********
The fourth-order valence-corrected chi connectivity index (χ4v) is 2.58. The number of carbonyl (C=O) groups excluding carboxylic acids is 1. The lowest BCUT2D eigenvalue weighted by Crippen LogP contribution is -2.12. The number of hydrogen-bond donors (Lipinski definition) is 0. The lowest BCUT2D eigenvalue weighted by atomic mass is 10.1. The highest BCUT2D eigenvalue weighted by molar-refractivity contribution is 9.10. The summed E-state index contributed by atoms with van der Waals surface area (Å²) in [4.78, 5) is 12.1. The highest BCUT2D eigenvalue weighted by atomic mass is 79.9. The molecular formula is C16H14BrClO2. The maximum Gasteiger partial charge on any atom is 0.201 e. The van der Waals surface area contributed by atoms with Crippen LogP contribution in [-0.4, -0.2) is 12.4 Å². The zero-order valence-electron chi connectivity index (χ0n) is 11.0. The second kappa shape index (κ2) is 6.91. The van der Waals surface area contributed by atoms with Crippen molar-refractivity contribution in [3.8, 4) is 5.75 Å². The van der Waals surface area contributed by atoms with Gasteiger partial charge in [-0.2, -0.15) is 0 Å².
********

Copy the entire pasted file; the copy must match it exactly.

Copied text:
The fourth-order valence-corrected chi connectivity index (χ4v) is 2.58. The number of carbonyl (C=O) groups excluding carboxylic acids is 1. The lowest BCUT2D eigenvalue weighted by Crippen LogP contribution is -2.12. The number of hydrogen-bond donors (Lipinski definition) is 0. The lowest BCUT2D eigenvalue weighted by atomic mass is 10.1. The highest BCUT2D eigenvalue weighted by molar-refractivity contribution is 9.10. The summed E-state index contributed by atoms with van der Waals surface area (Å²) in [4.78, 5) is 12.1. The highest BCUT2D eigenvalue weighted by atomic mass is 79.9. The molecular formula is C16H14BrClO2. The maximum Gasteiger partial charge on any atom is 0.201 e. The van der Waals surface area contributed by atoms with Crippen LogP contribution in [-0.4, -0.2) is 12.4 Å². The zero-order valence-electron chi connectivity index (χ0n) is 11.0. The second kappa shape index (κ2) is 6.91. The van der Waals surface area contributed by atoms with Crippen molar-refractivity contribution in [3.8, 4) is 5.75 Å². The van der Waals surface area contributed by atoms with Gasteiger partial charge in [-0.2, -0.15) is 0 Å².